>Doug you can pick whichever definition you chose. I chose to think of XUL as it was first described by Glen Van Peski years ago, a sub 4 base pack weight.

As had been discussed ad nauseam in other thread, there is only so much value in a name, but I agree with Doug here. Glen may have used the phrase first, but applying it to the kind of hiking that Alan did (<5 lbs skin out) is more meaningful. We could create a new designation for every pound fluctuation in our packs, but then we really are creating names for their own sake.

As we go down the grades - Light to UL to SUL - each designation represents a different paradigm of gear choices. Even though the difference between 4 and 5 pounds in one's pack is different than the difference between 9 and 10, you're still in the same ballpark. It's not that hard to dump many ounces, even pounds by simply carrying more and putting less in your pack. Glen's skin-out weight during that trip was 7.78 lbs, and his list looks like a nice, low SUL gear list. But Alan's <5lbs skin-out trip was of a different kind - his gear list was far more simplified, as was the character of the hike that resulted. It was a different kind of hike, and one where a new name - XUL - may have some meaning.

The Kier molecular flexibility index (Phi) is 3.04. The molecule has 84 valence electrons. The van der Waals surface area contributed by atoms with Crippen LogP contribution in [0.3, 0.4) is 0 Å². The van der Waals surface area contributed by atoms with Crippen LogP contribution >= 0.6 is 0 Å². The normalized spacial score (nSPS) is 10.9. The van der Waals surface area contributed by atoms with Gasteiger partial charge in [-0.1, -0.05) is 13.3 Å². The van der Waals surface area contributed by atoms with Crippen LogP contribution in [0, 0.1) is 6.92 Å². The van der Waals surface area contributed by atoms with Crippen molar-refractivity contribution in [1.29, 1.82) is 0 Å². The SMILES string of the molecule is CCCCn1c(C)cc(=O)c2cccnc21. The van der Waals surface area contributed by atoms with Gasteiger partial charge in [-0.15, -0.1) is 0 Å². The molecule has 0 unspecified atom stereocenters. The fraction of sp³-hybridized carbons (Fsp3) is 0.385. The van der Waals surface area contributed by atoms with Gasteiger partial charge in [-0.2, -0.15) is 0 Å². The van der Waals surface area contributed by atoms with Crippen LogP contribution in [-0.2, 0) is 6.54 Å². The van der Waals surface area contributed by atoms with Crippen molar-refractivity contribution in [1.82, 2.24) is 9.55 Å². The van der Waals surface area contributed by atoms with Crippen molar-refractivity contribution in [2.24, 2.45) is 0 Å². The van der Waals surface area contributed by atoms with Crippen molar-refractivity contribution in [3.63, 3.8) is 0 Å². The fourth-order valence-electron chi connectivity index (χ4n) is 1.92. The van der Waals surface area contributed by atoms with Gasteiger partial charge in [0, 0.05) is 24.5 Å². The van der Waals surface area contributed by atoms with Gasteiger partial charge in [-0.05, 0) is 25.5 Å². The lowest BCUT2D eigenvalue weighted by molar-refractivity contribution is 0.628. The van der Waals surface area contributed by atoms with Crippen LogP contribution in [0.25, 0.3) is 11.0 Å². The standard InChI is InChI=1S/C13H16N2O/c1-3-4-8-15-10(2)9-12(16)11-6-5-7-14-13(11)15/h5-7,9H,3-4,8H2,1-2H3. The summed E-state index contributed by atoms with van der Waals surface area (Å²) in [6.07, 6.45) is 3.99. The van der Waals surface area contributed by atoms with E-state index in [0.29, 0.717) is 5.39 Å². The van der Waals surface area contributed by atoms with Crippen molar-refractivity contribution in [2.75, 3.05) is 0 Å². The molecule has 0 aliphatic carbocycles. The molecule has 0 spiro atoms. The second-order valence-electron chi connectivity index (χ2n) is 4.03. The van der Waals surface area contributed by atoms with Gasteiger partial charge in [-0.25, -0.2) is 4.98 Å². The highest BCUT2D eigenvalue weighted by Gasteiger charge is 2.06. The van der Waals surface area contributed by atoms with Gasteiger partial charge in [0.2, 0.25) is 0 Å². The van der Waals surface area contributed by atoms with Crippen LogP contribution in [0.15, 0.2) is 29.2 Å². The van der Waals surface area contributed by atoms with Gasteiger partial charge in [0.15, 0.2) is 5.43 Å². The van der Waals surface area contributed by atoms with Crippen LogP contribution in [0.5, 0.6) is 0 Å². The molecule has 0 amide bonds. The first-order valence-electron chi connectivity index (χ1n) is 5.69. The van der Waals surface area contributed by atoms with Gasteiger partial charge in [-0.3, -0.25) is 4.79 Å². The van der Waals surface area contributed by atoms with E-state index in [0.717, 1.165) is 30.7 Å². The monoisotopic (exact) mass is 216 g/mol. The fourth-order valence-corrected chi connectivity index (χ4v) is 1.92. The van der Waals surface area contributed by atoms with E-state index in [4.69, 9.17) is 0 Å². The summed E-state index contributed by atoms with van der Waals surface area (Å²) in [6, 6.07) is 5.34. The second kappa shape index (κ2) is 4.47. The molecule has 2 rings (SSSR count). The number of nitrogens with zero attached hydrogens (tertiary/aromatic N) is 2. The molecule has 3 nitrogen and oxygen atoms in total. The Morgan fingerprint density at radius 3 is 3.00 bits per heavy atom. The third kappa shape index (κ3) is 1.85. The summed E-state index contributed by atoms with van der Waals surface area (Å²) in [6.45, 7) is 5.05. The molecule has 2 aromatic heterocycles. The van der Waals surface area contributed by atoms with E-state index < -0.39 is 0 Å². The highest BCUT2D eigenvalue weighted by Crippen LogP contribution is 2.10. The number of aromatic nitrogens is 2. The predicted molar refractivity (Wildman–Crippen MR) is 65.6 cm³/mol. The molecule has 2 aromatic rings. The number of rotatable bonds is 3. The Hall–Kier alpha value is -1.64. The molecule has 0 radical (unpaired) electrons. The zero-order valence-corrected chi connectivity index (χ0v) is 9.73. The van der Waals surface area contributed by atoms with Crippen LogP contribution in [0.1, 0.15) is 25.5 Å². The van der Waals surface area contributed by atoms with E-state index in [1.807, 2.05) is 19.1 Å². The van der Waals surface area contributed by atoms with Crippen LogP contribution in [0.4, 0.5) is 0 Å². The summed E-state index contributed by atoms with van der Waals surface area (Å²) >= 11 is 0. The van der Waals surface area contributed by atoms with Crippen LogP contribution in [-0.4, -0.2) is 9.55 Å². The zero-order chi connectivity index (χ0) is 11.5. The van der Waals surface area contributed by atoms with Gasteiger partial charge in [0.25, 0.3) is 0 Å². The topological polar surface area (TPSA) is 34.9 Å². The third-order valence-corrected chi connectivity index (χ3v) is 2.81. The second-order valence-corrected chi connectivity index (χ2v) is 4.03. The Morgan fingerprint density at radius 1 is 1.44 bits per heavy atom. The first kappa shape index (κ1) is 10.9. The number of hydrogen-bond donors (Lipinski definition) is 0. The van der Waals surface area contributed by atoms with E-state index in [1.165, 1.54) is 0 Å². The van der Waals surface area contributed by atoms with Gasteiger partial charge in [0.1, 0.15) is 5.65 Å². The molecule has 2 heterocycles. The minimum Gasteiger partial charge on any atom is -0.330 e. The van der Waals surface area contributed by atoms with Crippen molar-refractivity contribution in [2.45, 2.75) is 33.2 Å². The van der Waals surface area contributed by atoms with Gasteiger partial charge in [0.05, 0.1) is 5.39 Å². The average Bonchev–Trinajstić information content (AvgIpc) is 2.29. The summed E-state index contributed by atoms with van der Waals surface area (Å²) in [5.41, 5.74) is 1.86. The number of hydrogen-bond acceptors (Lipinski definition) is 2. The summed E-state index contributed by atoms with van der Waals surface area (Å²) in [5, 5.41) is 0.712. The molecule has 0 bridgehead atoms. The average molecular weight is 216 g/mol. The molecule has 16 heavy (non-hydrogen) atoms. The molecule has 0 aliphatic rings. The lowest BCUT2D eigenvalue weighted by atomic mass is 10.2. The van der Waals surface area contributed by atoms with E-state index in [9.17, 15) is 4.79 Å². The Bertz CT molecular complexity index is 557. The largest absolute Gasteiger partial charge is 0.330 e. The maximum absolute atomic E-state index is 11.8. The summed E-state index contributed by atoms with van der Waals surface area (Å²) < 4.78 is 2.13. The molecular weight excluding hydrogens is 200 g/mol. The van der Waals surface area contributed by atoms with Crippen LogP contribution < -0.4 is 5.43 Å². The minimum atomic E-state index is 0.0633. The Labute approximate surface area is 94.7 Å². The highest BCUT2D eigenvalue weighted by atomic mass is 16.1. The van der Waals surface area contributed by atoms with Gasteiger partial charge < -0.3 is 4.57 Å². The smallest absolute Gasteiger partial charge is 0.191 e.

Unknown abc
(edude) - F
"SUL Gear list" on 01/15/2009 17:37:04 MST Print View

I actually have used kits similar to this, except the gear was alot heavier.

I have confidence in the plastic sheet as shelter, using the Boy Scout way of doing it by putting a rock in it then tying string around it. I actually have used this system (not as shelter but gear storage) with good success in windy weather, as long as it wasn't pitched more than about 4ft. high.
Mine weighs 6oz with the ridgeline and guylines,
the durability is good, for a couple nights, as long as you are gentle. C'mon guys! knowledge and care can be traded to carry less weight.

yeah, that Clothing worn error was a typo.

And yes, I am a big guy, and I don't want to go too hard-core, since this wil be my first SUL trip, and there isn't too much margin for error.

What I meant about the temps was NOT below freezing.
If you think that temps down to 33F with summer clothing worn to bed is litle extreme, maybe for you, but not me! I am a toasty oven sleeper.

I have gone without a sleeping pad before, even without building a bed of pine needles and boughs, (in summer).

I plan to use this on a car-camping trip the first couple times.

Godspeed and go light,

Edited by edude on 01/16/2009 00:39:54 MST.

Unknown abc
(edude) - F
changes made to "SUL Gear list" on 01/16/2009 00:41:04 MST Print View

I corrected the error in Clothing worn,
and replaced the mug with a yogurt cup.

Unknown abc
(edude) - F
"SUL Gear list" on 01/16/2009 15:40:07 MST Print View

changes made, and Full Skin out weight is now available.


Unknown abc
(edude) - F
"SUL Gear list" on 01/18/2009 16:58:17 MST Print View

Who am I kidding, no sleeping pad on my first SUL trip?
Sleeping pad is now on the list, but my base weight is still under 4lbs.!